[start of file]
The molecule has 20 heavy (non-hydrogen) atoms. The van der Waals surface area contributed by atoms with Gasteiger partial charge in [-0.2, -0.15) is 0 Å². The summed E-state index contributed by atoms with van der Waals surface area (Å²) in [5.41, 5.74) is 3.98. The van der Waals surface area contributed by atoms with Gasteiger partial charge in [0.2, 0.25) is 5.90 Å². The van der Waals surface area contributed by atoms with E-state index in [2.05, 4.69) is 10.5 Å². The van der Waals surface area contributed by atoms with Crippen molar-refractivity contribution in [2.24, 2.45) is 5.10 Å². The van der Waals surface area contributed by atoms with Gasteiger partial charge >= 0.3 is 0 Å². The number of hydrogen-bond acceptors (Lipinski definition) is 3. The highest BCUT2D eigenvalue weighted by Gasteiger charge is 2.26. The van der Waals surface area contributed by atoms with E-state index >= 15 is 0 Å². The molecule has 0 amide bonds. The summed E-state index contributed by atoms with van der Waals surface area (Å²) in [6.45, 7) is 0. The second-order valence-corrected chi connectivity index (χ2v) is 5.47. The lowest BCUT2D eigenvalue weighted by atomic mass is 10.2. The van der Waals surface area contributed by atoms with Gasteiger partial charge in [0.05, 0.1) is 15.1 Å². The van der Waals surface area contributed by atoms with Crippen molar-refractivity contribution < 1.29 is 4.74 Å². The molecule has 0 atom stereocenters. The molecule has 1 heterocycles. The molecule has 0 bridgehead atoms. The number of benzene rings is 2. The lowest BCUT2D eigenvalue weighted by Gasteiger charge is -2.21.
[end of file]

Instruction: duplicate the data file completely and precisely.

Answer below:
The molecule has 20 heavy (non-hydrogen) atoms. The van der Waals surface area contributed by atoms with Gasteiger partial charge in [-0.2, -0.15) is 0 Å². The summed E-state index contributed by atoms with van der Waals surface area (Å²) in [5.41, 5.74) is 3.98. The van der Waals surface area contributed by atoms with Gasteiger partial charge in [0.2, 0.25) is 5.90 Å². The van der Waals surface area contributed by atoms with E-state index in [2.05, 4.69) is 10.5 Å². The van der Waals surface area contributed by atoms with Crippen molar-refractivity contribution in [2.24, 2.45) is 5.10 Å². The van der Waals surface area contributed by atoms with Gasteiger partial charge >= 0.3 is 0 Å². The number of hydrogen-bond acceptors (Lipinski definition) is 3. The highest BCUT2D eigenvalue weighted by Gasteiger charge is 2.26. The van der Waals surface area contributed by atoms with E-state index >= 15 is 0 Å². The molecule has 0 amide bonds. The summed E-state index contributed by atoms with van der Waals surface area (Å²) in [6.45, 7) is 0. The second-order valence-corrected chi connectivity index (χ2v) is 5.47. The lowest BCUT2D eigenvalue weighted by atomic mass is 10.2. The van der Waals surface area contributed by atoms with Gasteiger partial charge in [0.05, 0.1) is 15.1 Å². The van der Waals surface area contributed by atoms with Crippen molar-refractivity contribution < 1.29 is 4.74 Å². The molecule has 0 atom stereocenters. The molecule has 1 heterocycles. The molecule has 0 bridgehead atoms. The number of benzene rings is 2. The lowest BCUT2D eigenvalue weighted by Gasteiger charge is -2.21.